Jazz in video games is nothing new. Games like Skullgirls and Layton Brothers: Mystery Room have finger-snapping soundtracks full of wonderful drum and horn tunes. As beautiful as these soundtracks are, though, they’re made up of calculated and evenly-paced melodies. There’s another side to jazz, a wild and unhinged style of jazz that’s relentlessly loud and unmistakably chaotic. No other game has ever encapsulated the essence of that freeform, frenetic jazz in every aspect of its design as well as Ape Out has.
Ape Out is a small game with a lot of heart. It’s made by indie up-and-comer Gabe Cuzzillo and published by the constantly creative and consistently subversive team at Devolver Digital. Together, they’ve made a game that, while simple-sounding on paper, is an absolute gem of creativity.
The name of the game is as much a warning of your protagonist’s escape from containment as it is a description of the kind of carnage you’ll get up to as a free monkey. Ape Out opens with your titular ape busting out of captivity, and from there you’ll use your insane monkey strength to smash and slam your way through armed guards and maze-like facilities.
The most immediately comparable game to Ape Out that I could think of is the 2012 indie darling, Hotline Miami. Much like that game, the action is rendered in a top-down view with simple yet evocative 2D visuals. However, these games hardly share an art style.
Bennet Foddy brings a sharp and evocative style to the game with his “less is more” approach to the visuals. Everything in the game is made up of simple blocks and shapes, forming easily identifiable silhouettes of solid color. Every object is painted with rough, texturized colors that constantly move and shift like a sketchy hand-drawn animatic. As you progress through the game, the color palette shifts and changes in drastic ways, ensuring the visuals never get boring or samey.
The moment-to-moment action of Ape Out, as well, will be familiar to fans of Hotline Miami. Your tools are simple, with the right shoulder button smacking enemies with the force of a freaking truck. The left shoulder button, meanwhile, can grab obstacles or opponents to toss them around or use as shields.
These seemingly simple mechanics are offset by the unforgiving enemies and their semi-random placement in the levels. Just three shots from an enemy rifle or one hit from an explosion will spell your doom, sending you to a stylized death screen that shows the path you took through the level and an overhead view of the rest of the level, in case you want to plan your approach for the next run. Respawning is instant and stage transitions barely load at all, ensuring you can constantly dip back into the nail-biting action.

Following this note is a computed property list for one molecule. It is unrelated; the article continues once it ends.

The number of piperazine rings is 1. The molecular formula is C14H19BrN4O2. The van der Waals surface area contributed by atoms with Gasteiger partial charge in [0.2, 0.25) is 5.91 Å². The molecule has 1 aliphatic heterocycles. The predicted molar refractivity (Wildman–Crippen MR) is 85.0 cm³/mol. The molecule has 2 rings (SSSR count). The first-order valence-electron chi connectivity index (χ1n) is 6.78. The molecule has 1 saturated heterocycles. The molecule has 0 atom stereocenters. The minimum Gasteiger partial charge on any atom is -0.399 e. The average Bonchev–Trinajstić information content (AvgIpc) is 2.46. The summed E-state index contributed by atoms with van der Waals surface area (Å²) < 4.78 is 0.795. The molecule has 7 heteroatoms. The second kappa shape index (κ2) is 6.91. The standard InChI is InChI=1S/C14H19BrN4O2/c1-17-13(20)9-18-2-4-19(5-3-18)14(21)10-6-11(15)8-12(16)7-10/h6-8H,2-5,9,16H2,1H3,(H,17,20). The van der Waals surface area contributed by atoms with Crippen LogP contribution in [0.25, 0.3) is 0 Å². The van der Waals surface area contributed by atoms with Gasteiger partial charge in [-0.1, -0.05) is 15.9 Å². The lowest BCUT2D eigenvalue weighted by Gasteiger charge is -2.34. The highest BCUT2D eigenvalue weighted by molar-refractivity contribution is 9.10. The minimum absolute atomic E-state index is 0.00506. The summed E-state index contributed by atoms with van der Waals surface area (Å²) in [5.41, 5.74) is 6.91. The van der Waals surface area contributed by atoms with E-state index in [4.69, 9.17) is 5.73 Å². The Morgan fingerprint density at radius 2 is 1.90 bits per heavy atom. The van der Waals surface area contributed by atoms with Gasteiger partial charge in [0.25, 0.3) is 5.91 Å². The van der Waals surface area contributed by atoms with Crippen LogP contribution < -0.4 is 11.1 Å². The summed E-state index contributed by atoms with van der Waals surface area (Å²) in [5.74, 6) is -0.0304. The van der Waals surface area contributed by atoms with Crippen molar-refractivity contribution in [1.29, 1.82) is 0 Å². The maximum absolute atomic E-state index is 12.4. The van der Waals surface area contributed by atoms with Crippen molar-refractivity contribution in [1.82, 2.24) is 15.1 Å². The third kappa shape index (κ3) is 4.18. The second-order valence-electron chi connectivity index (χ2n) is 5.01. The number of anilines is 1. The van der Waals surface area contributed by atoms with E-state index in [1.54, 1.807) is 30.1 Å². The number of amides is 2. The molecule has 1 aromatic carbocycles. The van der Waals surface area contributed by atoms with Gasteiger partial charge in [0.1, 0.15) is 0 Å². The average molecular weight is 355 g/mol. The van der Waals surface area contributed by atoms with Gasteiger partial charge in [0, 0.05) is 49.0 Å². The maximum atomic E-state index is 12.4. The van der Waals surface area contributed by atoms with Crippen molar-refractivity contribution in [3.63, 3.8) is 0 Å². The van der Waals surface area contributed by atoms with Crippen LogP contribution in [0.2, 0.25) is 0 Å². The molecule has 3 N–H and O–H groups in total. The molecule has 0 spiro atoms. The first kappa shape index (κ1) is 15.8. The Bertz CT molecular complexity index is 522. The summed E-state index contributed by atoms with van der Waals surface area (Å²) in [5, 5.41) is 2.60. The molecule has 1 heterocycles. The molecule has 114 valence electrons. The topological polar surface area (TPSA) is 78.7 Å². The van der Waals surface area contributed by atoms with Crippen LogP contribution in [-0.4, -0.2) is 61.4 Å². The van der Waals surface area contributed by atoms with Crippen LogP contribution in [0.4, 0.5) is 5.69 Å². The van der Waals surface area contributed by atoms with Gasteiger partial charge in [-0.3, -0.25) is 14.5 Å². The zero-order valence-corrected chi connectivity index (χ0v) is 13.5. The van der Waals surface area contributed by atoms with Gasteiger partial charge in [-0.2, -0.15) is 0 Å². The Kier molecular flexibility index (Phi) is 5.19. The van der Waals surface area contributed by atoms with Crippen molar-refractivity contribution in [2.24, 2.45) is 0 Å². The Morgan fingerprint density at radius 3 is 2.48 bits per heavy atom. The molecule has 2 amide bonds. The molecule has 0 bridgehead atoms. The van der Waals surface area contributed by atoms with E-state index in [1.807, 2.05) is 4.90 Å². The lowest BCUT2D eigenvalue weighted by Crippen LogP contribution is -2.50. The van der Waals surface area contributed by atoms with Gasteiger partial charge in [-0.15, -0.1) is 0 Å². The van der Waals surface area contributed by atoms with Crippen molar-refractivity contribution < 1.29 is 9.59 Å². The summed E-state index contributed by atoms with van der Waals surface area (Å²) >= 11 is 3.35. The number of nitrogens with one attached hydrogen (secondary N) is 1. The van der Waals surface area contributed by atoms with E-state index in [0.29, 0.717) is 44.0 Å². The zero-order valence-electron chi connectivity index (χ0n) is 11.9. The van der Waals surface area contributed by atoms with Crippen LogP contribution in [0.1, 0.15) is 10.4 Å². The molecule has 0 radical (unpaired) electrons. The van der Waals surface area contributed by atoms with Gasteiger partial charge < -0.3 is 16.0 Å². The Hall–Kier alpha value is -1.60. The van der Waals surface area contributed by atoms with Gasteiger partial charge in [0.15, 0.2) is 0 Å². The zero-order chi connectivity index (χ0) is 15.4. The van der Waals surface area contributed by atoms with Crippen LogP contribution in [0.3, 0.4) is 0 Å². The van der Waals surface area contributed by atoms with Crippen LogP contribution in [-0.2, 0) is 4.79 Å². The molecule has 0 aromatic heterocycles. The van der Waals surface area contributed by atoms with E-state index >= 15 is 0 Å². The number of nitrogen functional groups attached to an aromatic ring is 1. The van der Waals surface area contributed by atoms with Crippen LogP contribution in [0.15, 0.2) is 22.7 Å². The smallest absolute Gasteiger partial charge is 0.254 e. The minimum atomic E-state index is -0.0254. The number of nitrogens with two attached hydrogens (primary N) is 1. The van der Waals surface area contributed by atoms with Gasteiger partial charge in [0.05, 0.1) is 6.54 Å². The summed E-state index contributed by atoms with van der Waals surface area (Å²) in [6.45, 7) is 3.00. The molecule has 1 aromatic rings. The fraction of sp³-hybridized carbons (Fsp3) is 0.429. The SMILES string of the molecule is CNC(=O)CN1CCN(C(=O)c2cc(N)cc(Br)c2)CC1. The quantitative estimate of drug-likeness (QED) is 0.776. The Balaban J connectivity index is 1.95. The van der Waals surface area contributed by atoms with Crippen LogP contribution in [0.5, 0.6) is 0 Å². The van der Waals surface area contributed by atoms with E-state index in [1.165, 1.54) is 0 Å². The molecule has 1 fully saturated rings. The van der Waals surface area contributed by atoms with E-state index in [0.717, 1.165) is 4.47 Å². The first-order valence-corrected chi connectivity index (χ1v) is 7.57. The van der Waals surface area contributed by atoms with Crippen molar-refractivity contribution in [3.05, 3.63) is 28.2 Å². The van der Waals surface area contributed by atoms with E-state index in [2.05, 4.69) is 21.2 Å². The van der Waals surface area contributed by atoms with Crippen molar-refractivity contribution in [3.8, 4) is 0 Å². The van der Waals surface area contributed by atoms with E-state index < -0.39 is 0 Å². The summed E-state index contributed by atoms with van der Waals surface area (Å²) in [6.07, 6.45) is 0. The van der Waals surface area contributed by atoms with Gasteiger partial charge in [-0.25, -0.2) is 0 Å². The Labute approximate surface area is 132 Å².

Ape Out becomes very difficult, very quickly. Running in blindly and hammering away at the punch button will only get you so far. It’s not until you start to combine all of your tools and complement them with hair-pin reactions and timing that you’ll be able to truly excel at the game. Grabbing a guard and swinging around to face another guard, having your new meat-shield accidentally blast them in the face before you toss your hostage at a third guard for a seamless chain of kills, is endlessly enthralling. Once you start thinking like an ape, Ape Out becomes an addictive mayhem puzzler.
That chaotic action is complimented by a constantly changing jazz-drum soundtrack performed by the incredible Matt Boch. The music in Ape Out doesn’t simply loop in the background as you play. Instead, the energy and tempo of the drums escalate as you destroy enemies and slow down as your carnage ceases and you scour around for your next target. The way the audio constantly matches your actions creates a nonstop and incredibly immersive experience of adrenaline-pumping, Whiplash-style intensity that never lets up.
It’s hard to find any major flaws in Ape Out. Any qualms I have with the game are pretty minor, and easily overshadowed by the positive aspects of the game. Randomized enemy placement can be a bit aggravating at times, as it leads to some pretty impossible odds during later levels. Walls are tight and hard to look past, which adds a unique challenge to navigating the levels carefully, but it also makes the action a bit too claustrophobic at times.
Still, despite those issues, Ape Out is simply an outstanding and utterly enjoyable experience. The moment I became that big, angry monkey, I was glued to the screen and never wanted the action to end. The music dropped my jaw, the visuals made my eyes go wide, and the addictive gameplay kept me entranced until I reached the final level. The ape is truly out, my friends.
A review code was provided by the publisher.